Female business ownership is steadily on the rise, according to a new report by Self Financial — but they still trail businesses owned by men by a large margin.
Local entrepreneur Meredith Viguers owns three businesses in the area: Sweet Bee Gardens honey company and Let Us Do the Cooking catering out of Nolanville, and a consulting firm for budding entrepreneurs M Powered You, based in Harker Heights.
Society discourages women who express aspirations to go into the business world while they have young children and copious family responsibilities, Viguers said, but these same challenges served as a motivation for her when she was starting out.
“Our children had to be adaptable,” Viguers recalled. “We had young kids and the world didn’t revolve around them. It’s not easy, but it taught them a lot, growing up.”
Studies also show women face numerous challenges in the workplace, including inequities in pay and underrepresentation in certain industries and occupations.
“There are still some glass ceilings that need to be broken as far as women in business are concerned,” Viguers said. “There are some things that are viewed differently as far as a woman in business, when people wouldn’t have those same objections if they came from a man.”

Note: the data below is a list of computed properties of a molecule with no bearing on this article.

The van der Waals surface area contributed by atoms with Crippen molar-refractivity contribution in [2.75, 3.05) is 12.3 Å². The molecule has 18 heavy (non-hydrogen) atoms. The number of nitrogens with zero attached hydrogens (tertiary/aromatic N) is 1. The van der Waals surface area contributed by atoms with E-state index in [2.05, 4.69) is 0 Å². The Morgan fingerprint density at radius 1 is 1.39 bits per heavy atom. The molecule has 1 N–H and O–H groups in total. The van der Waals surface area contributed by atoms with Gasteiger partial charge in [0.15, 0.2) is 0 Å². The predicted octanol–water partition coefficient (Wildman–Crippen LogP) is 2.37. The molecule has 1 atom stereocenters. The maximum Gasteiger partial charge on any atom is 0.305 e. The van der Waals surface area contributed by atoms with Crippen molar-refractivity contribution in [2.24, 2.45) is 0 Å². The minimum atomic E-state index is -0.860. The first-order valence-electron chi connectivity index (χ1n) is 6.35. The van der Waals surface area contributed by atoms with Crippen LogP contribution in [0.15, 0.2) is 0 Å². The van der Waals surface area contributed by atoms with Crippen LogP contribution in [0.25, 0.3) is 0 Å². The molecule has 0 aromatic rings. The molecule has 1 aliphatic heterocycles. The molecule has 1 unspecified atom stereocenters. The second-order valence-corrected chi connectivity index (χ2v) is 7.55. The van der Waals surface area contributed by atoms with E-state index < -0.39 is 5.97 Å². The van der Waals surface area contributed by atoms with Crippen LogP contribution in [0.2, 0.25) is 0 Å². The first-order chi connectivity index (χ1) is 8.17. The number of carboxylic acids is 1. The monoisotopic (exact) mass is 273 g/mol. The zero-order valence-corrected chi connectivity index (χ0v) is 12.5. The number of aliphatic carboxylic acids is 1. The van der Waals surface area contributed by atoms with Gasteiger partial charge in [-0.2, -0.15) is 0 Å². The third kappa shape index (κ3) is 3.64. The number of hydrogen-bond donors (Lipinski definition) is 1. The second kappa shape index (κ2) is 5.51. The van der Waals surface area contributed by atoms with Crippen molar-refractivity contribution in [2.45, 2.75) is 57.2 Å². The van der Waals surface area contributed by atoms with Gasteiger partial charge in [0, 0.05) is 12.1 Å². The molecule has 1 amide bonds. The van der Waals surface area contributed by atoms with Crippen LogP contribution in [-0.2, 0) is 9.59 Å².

Although women account for 48 percent of all workers in the United States, they make up 38.4 percent of business owners, according to data from the Census Bureau.
The greatest population of female-owned businesses is on the West Coast, with Hawaii reporting 46 percent of businesses owned by women and Oregon reporting 44.6 percent.
The Killeen-Temple metroplex leads the national average by a sliver, with 38.8 percent of businesses owned by women, according to the Self Financial report.
There are 5,682 female business owners in the Killeen-Temple metro area, the report stated.
“We currently show 21 Chamber businesses who report that they are owned by women,” according to John Crutchfield, president of the Greater Killeen Chamber of Commerce. “This is an added feature that we have been offering for about two years.”
Crutchfield said it is likely more of the businesses in the chamber are owned by women, but they have not updated their status with the chamber to reflect that.
Residents can seek out and support businesses owned by searching for “women” using the search engine on the chamber of commerce website: https://killeenchamber.com/directory.
Viguers said she is unsurprised by the higher-than-average trend for businesses owned by women in the area because of the military presence.
“I think for a lot of military spouses, it makes sense to run your own business knowing that you may have to move,” Viguers said.